The Best Books of 2010


A Visit From the Goon Squad
by Jennifer Egan (Knopf, 288 pp., $25.95)

Identity shifts and slides and flits throughout Jennifer Egan’s novels, each of which sends characters out in search of themselves. In her latest, the music-besotted A Visit From the Goon Squad, she probes the identity of the novel itself. A collection of linked short stories with recurring phrases and figures, it darts among nations, decades, perspectives, and people. It also includes a PowerPoint presentation on great pauses in rock songs. In less adept hands, the book would seem little more than a postmodern experiment, but Egan constructs the novel with great skill and greater empathy. This Goon is all grace. (Alexis Soloski)

Alice Neel: The Art of Not Sitting Pretty

by Phoebe Hoban (St. Martin’s, 500 pp., $35)

Alice Neel (1900–1984) was the most independent-minded painter in New York, “a grande, if often rude, dame” who turned her back on the art world to plant her flag in the neglected genre of portraiture. By the time her career took off in the 1960s, this ultimate bohemian had worked for the WPA, lived on welfare, had many lovers and four children—one died, one was confiscated by her in-laws—and never ceased painting with uncanny psychological insight. Her wordy, misspelling-ridden bio needed a much better edit than it got. Still, Neel’s fascinatingly contradictory, gloriously stubborn character shines through. (Julie Phillips)

The Anthology of Rap

by Adam Bradley and Andrew DuBois (Yale, 920 pp., $35)

Two academics put together book of rap lyrics, append analysis with some rappers and Henry Louis Gates Jr. They also, as infamously noted by Slate, get a few lines wrong. But what could have been an insufferable rap-snob collectable ended up being one of the first truly encyclopedic, essential anthologies on the form, one making that other rap book from 2010—Jay-Z’s Decoded—look amateurish by comparison. It’s an Ivy League master class in the language of hip-hop. Register today. Quoteth KRS-One: You. Must. Learn. (Foster Kamer)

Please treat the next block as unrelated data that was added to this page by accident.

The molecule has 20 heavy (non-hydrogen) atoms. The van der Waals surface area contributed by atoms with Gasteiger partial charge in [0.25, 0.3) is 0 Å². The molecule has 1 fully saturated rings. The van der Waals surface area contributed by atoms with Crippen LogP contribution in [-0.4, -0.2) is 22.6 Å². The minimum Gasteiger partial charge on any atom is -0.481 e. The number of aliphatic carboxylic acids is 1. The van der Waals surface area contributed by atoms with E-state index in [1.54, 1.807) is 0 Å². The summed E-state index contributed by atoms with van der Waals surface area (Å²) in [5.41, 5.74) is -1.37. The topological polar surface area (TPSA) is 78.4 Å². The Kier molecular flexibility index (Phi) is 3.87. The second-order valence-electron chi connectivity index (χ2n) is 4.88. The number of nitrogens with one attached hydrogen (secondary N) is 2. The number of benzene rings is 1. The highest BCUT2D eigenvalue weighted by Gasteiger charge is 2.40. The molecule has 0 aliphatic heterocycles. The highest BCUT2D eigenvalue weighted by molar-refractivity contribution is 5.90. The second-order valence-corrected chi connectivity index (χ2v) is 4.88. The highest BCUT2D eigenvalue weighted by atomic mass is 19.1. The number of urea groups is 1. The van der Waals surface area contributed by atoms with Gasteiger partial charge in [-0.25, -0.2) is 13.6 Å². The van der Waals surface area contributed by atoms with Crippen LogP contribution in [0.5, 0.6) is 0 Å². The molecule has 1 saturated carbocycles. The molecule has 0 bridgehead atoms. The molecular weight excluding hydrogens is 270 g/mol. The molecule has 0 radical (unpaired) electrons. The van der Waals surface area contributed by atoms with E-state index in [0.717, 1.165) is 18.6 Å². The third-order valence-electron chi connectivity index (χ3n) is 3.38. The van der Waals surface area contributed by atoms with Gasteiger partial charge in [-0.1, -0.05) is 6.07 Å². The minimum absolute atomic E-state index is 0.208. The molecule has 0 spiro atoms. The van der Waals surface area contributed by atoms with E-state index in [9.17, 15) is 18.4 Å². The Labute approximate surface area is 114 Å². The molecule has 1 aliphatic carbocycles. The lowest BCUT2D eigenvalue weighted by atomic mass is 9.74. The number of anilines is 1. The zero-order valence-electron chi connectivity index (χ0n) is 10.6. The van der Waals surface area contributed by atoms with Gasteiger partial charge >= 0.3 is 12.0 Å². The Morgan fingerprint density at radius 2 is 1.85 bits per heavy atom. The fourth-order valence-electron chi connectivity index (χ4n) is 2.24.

The Black Nile: One Man’s Amazing Journey Through Peace and War on the World’s Longest River

by Dan Morrison (Viking, 307 pp., $26.95)

Ex-Newsday reporter Dan Morrison took a trip most reasonable people avoid, riding a series of rickety boats, barges, and battered pick-up trucks from the mouth of the Nile at Lake Victoria through Uganda, and north through war-ravaged Sudan. This is the Nile minus the pyramids, the one seen by few tourists. Morrison’s book is part adventure story, with treks through crocodile-filled marshes and narrow escapes from gun battles. But adventure is only half the story in this marvelously told tale of a modern pilgrim drifting down a river in search of the rest of our world. (Tom Robbins)


by Milan Kundera translated by Linda Asher (Harper, 178 pp., $23.99)

Milan Kundera’s collection of essays on aesthetics is very much brainporn for humanities nerds. His discussion of the arts easily rivals Pauline Kael’s writings on film—seamlessly combining punch and panache with searing cultural critique. Indeed, the Czech émigré makes some rather ballsy claims in his recently translated oeuvre: Protagonists of “great” novels must be childless; good art must not be overtly political; friendship must transcend personal values. Kundera, however, has the linguistic chops to effortlessly back up his polemics. And in Encounter, he does so by celebrating the surreal—and sentimental—in sweeping, sincere prose. (Victoria Bekiempis)